Race and Ethnic Consciousness




Race and ethnic consciousness refers to the awareness of membership in a racial or ethnic group by both group members and the larger society in which they reside. The concept embodies both popular and social scientific under standings of classification and membership. Popular perceptions often attribute race and ethnicity to biological origins. In contrast, social scientists insist that these categories are the consequence of a social construction process. Despite the social basis of race and ethnicity, social scientists acknowledge that they are real in their consequences. Race and ethnicity shape social stratification, underlie individual and group identities, determine patterns of social conflict, and condition life chances. In fact, so important is the notion of consciousness to the comprehension of race that eminent scholar George Fredrickson defines race as ”consciousness of status and identity based on ancestry and color” (1988: 3).




Fredrickson traces the concern with race and ethnic consciousness to the 1970s debate between neo-Marxists and Weberians on the origins of American racism. Prior to that time, racism was interpreted in light of psychological constructs including ignorance, prejudice, and the projection of hostility onto low status groups. Rejecting the causal importance of these factors, Marxist scholars like Eugene Genovese emphasized the economic benefits acquired by slave owners in exploiting African origin people. They contended that anti black ideologies were determined by the relations of production, and reflected the class consciousness of slave owners who imposed these outlooks on non slave owning white workers. While admitting the importance of class in racial inequality, Fredrickson and colleagues countered Marxist contentions about the economic basis of racism by reviving a polemic first made in the 1940s by W. E. B. Du Bois. They cited the many ways that poor whites, who had little economic interest in exploiting the labor of African Americans, were nevertheless passionate white supremacists. Race and ethnicity were meaningful determinants of social differentiation in their own right. Paraphrasing Marx, Fredrickson utilized the term race consciousness as an alternative to class based identities in shaping identification and solidarity.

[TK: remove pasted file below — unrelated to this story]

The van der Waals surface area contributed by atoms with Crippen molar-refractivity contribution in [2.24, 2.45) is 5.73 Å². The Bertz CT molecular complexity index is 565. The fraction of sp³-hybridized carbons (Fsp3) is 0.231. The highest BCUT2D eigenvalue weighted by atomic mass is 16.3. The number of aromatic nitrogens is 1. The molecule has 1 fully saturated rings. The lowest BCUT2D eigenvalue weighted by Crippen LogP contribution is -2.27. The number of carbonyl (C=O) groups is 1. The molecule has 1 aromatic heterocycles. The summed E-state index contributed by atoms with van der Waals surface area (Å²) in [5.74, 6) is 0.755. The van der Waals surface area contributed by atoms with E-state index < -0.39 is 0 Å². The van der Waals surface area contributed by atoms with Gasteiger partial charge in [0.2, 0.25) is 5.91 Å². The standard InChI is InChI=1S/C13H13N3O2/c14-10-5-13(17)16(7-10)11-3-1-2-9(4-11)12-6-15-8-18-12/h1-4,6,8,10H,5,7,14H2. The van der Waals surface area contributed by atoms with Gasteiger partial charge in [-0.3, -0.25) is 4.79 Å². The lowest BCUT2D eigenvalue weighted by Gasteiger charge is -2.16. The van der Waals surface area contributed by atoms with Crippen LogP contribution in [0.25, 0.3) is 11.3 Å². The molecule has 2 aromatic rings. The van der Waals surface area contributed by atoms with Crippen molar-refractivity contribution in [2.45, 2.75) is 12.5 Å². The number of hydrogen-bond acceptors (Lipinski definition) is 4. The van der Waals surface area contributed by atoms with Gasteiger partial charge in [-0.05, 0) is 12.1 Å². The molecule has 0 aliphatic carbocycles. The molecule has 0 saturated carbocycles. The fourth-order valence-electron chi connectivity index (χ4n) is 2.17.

Research by Van Ausdale and Feagin reveals the primacy of race consciousness in constructing identity by demonstrating that children as young as 3 years are well aware of racial and ethnic classification and deploy invidious distinctions based upon their comprehension thereof.

Much sociological knowledge about the nature and functioning of race and ethnic relations is rooted in the analysis of the highly structured situation of the American South prior to the Civil Rights Movement. However, recent research conducted within the highly diverse, multicultural, and globalized contemporary social environments, wherein migrants account for a significant fraction of the local population and explicitly racist statements are taboo, yields a much more intricate and varied array of racial and ethnic situations than in an earlier time. While race and ethnic consciousness remains a powerful force in such contexts, its codification is much more complex. As Winant, Bonilla Silva, and others argue in their theories of racialization, racism has multiple bases, impacts groups in different ways, and changes according to time, place, class, and gender (Bonilla Silva 2001: 41).

Migration has the potential to radically trans form the prisms and boundaries through which race consciousness is formulated. Accordingly, systems of racial and ethnic classification and consciousness defy general principles and must be studied at the local level. For example, a growing literature on African origin immigrants in North America shows that despite the pervasive, phenotypically based ideology of racism that exists in the US, dark skinned newcomers often reject the US system of racial classification and use language, social practices, and selective patterns of social interaction to exempt themselves from it.

In a large body of research on the children of immigrants in California and Florida, Portes and Rumbaut found that the more assimilated immigrant youth are, the less likely they are to call themselves American and the more likely they are to identify with their country of origin. As such, their self proclaimed foreignness is ”made in the USA” (Portes & Rumbaut 2001: 188). In contrast, the children of immigrants in the United Kingdom downplay national identities and instead emphasize their parents’ religion, preferring to be classified as Hindus, Muslims, or Sikhs in their interactions with the native British, even if they do not practice their faiths any more assiduously than most British people practice Christianity (Banton 1997: 121).